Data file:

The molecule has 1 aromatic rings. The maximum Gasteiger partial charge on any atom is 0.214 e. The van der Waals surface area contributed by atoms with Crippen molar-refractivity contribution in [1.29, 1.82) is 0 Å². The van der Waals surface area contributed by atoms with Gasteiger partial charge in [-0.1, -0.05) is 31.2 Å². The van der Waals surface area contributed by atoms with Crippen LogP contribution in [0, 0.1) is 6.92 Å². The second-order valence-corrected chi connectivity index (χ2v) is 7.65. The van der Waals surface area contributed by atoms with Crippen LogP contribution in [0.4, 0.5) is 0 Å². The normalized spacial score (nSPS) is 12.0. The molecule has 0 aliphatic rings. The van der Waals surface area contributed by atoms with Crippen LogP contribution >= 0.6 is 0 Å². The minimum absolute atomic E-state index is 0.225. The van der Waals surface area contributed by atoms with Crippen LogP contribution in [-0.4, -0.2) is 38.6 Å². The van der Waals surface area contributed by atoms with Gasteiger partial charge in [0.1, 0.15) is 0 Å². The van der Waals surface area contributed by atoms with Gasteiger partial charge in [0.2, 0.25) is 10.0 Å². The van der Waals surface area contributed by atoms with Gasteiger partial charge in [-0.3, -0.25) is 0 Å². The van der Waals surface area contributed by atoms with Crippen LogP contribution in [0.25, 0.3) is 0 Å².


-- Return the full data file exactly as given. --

The molecule has 1 aromatic rings. The maximum Gasteiger partial charge on any atom is 0.214 e. The van der Waals surface area contributed by atoms with Crippen molar-refractivity contribution in [1.29, 1.82) is 0 Å². The van der Waals surface area contributed by atoms with Gasteiger partial charge in [-0.1, -0.05) is 31.2 Å². The van der Waals surface area contributed by atoms with Crippen LogP contribution in [0, 0.1) is 6.92 Å². The second-order valence-corrected chi connectivity index (χ2v) is 7.65. The van der Waals surface area contributed by atoms with Crippen LogP contribution in [0.4, 0.5) is 0 Å². The normalized spacial score (nSPS) is 12.0. The molecule has 0 aliphatic rings. The van der Waals surface area contributed by atoms with Crippen LogP contribution >= 0.6 is 0 Å². The minimum absolute atomic E-state index is 0.225. The van der Waals surface area contributed by atoms with Crippen LogP contribution in [-0.4, -0.2) is 38.6 Å². The van der Waals surface area contributed by atoms with Gasteiger partial charge in [0.1, 0.15) is 0 Å². The van der Waals surface area contributed by atoms with Gasteiger partial charge in [0.2, 0.25) is 10.0 Å². The van der Waals surface area contributed by atoms with Gasteiger partial charge in [-0.3, -0.25) is 0 Å². The van der Waals surface area contributed by atoms with Crippen LogP contribution in [0.25, 0.3) is 0 Å².